Since our last bulletin we had the announcement of the 2020 Nobel Prize for Physics which was of course awarded to Roger Penrose, Reinhard Genzel and Andrea Ghez for work on Black Holes. I was delighted to see Andrea Ghez being honoured as the fourth women to win a Nobel Prize in Physics.
The Prime Minister’s Prizes for Science, announced last week, saw physics very well represented. Congratulations to David Blair, Susan Scott, David McClelland, Peter Veitch and Xiaojing Hao. I was especially thrilled to hear this news given David and Susan joined us online last month to discuss the result of this year’s Nobel Prize for Physics. You’ll find a link to a recording below if you missed it.
Coming up this week there are several online AIP talks and panels around the country, including three Zoom events and talks organised by the NSW branch. This replaces the regular AIP Industry Day at CSIRO and there is a strong career development theme in the first event Three Faces of Physics on Tuesday 3 November. Register here. We are also hosting an online discussion with Dietmar Dommenget from ARC Centre of Excellence for Climate Extremes on November 6, at 11am AEST. See below.
Read on, too, to meet this month’s latest Hidden Physicist, Leon Smith.
For physics film buffs, we have five double passes to give away to the new movie, Radioactive, which charts the life of Marie Curie.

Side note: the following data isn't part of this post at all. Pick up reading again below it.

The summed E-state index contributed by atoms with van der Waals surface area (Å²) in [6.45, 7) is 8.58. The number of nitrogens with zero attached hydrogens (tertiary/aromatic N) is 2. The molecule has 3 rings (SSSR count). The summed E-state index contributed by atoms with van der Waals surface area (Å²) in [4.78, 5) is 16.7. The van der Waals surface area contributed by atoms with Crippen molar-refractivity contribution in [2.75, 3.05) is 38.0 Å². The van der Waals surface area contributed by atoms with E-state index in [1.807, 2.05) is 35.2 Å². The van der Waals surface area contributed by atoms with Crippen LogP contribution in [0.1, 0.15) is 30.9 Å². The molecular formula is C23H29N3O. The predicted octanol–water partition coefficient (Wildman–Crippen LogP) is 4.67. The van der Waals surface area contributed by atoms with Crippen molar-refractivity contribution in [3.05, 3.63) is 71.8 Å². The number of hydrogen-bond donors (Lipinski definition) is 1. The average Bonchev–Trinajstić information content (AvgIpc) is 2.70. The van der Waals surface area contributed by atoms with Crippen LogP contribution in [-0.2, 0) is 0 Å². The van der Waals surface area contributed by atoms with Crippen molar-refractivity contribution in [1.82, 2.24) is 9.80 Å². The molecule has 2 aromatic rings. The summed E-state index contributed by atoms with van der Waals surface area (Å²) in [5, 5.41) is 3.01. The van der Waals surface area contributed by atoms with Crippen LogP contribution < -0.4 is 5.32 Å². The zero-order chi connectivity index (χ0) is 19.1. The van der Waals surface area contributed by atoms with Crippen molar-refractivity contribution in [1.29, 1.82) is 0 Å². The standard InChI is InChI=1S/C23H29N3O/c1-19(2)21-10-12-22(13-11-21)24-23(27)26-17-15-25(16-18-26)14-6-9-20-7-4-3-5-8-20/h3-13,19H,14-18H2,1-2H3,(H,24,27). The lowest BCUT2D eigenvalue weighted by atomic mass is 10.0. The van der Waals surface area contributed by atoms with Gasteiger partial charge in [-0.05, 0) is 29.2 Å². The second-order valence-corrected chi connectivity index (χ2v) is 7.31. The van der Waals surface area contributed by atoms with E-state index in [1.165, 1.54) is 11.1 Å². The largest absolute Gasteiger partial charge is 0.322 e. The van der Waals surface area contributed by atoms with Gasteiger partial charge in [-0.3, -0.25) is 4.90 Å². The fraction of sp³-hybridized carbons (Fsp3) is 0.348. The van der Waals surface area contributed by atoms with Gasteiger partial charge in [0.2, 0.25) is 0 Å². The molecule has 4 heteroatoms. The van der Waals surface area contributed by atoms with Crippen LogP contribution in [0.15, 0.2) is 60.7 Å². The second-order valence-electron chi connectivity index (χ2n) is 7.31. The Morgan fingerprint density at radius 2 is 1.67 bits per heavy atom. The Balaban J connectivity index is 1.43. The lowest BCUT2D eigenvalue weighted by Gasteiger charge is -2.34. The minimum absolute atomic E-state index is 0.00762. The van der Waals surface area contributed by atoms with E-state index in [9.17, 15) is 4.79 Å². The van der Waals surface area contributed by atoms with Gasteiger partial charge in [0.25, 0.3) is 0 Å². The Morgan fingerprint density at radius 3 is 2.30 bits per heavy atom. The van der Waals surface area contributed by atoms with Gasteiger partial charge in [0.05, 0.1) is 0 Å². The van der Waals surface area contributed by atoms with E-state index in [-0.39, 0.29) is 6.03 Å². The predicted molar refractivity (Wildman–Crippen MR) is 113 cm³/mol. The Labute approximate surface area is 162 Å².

We are also looking for an eye-catching physics picture for our 2021 letterhead – please send in your physics pics now! In 2020 we featured ANU Physicist Cormac Corr and a pretty purple plasma. What physics will feature in the AIP’s 2021 communications? See below for details.
On more serious matters, the AIP is proud to announce a new working relationship with a prestigious physics institution in Korea, and our colleagues over at Science & Technology Australia have just released an important survey of the fears and plans of Australian scientists. Details below.
Teachers and researchers might like to note that we’ve added a new section to our website, which is chock full of teaching tools, information packages and handy contacts. Check it out at https://aip.org.au/resources-2/
Finally, I was delighted to celebrate ‘double donut day’ (zero COVID cases, zero COVID deaths) in Victoria last week and the resulting relaxing of lockdown. Thus, this month’s image is of the Australian Synchrotron – Melbourne’s biggest double donut (as pointed out in this tweet by Jessica Hamilton). Well done Victorians and let’s keep up the physical distancing, handing washing, and mask wearing!
Continue reading The PM’s Prizes, online gigs galore, new links with Korea and more physics news for November
President, Australian Institute of Physics